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How do dragonflies manage to fly at such high speeds without their wings collapsing? Their wings are thinner than paper, but they do not even flutter. What gives them their strength?

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up vote 7 down vote accepted

Wootton (1992) reviewed the anatomy and biomechanics of insect wings. Basically the wing is a lightweight but strong scaffolding of veins, supporting a thin membrane. The veins are composed by a sandwich of cuticle with a potential space in between. The membrane is also a double-layer but without the space.

In the venous space are is circulating hemolymph and often nerves and tracheae. The wikipedia image is pretty good:

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The nerves carry sensory information and the tracheae oxygen.The hemolymph is continuous with the body and thus is able to circulate and hydrate the wing (important for maintaining flexibility). As Wootton says:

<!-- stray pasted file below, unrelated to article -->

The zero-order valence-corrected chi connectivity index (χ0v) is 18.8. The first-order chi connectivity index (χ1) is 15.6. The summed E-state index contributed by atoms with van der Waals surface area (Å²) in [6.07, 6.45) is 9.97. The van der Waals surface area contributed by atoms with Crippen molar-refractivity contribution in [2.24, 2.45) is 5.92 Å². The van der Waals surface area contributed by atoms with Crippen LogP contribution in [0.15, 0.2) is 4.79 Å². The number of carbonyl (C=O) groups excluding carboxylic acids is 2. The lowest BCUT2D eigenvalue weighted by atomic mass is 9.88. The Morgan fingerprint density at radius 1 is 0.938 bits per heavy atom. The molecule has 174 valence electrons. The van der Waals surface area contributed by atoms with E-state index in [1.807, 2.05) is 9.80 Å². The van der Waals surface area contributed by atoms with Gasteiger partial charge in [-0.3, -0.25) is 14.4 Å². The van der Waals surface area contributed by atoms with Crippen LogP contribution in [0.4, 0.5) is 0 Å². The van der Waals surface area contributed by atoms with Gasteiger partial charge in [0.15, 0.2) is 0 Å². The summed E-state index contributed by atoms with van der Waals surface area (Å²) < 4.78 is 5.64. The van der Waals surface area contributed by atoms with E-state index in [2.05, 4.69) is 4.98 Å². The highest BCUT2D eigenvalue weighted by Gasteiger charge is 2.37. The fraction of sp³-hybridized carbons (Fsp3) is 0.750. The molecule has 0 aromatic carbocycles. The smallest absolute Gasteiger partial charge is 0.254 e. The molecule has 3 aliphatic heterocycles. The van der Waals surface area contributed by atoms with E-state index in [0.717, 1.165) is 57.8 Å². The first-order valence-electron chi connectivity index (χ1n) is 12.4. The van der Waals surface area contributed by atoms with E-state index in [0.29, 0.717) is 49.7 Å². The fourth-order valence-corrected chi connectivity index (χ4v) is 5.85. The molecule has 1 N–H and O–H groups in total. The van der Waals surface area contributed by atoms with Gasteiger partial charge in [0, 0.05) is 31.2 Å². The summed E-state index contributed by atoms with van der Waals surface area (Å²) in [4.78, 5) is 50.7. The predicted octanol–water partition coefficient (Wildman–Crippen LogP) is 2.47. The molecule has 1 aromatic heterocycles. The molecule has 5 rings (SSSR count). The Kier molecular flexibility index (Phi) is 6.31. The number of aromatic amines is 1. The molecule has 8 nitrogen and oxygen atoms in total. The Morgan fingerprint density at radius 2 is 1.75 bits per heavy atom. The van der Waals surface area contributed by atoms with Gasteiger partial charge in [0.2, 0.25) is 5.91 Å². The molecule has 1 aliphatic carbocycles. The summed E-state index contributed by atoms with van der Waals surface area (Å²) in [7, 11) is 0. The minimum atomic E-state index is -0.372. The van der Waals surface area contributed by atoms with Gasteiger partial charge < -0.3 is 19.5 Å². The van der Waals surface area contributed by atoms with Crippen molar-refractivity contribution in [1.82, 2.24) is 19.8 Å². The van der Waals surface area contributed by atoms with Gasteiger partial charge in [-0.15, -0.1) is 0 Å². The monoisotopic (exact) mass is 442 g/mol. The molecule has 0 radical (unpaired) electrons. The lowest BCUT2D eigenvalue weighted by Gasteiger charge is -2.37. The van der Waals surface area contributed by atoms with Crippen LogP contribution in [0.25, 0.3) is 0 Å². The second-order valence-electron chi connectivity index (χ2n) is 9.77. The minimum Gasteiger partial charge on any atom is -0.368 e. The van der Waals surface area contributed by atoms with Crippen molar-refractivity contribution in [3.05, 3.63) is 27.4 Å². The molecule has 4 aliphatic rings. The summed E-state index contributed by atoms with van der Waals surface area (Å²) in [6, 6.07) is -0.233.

desiccation destroys both compliancy and toughness, and a dry cuticle would be mechanically disastrous

So by maintaining a flexible tissue, insects have strong and tough wings that remain light enough.

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Thanks for the answer quality. Insects are amazing! –  J. Musser Mar 21 '12 at 13:12
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